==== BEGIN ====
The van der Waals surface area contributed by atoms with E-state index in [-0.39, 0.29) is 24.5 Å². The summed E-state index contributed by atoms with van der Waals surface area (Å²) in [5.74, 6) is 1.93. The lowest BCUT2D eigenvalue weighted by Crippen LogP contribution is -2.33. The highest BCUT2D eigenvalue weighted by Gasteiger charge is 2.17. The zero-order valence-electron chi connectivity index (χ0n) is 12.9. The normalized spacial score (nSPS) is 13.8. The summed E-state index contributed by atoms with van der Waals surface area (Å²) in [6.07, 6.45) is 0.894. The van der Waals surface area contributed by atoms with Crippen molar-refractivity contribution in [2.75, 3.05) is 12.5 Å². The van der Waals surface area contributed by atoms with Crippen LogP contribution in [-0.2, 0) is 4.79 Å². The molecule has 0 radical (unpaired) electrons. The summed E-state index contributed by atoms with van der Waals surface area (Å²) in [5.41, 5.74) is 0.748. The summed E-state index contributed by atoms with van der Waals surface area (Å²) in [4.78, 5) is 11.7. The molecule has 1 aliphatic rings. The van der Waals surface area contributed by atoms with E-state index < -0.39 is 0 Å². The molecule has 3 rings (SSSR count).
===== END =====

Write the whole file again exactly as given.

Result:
The van der Waals surface area contributed by atoms with E-state index in [-0.39, 0.29) is 24.5 Å². The summed E-state index contributed by atoms with van der Waals surface area (Å²) in [5.74, 6) is 1.93. The lowest BCUT2D eigenvalue weighted by Crippen LogP contribution is -2.33. The highest BCUT2D eigenvalue weighted by Gasteiger charge is 2.17. The zero-order valence-electron chi connectivity index (χ0n) is 12.9. The normalized spacial score (nSPS) is 13.8. The summed E-state index contributed by atoms with van der Waals surface area (Å²) in [6.07, 6.45) is 0.894. The van der Waals surface area contributed by atoms with Crippen molar-refractivity contribution in [2.75, 3.05) is 12.5 Å². The van der Waals surface area contributed by atoms with Crippen LogP contribution in [-0.2, 0) is 4.79 Å². The molecule has 0 radical (unpaired) electrons. The summed E-state index contributed by atoms with van der Waals surface area (Å²) in [5.41, 5.74) is 0.748. The summed E-state index contributed by atoms with van der Waals surface area (Å²) in [4.78, 5) is 11.7. The molecule has 1 aliphatic rings. The van der Waals surface area contributed by atoms with E-state index < -0.39 is 0 Å². The molecule has 3 rings (SSSR count).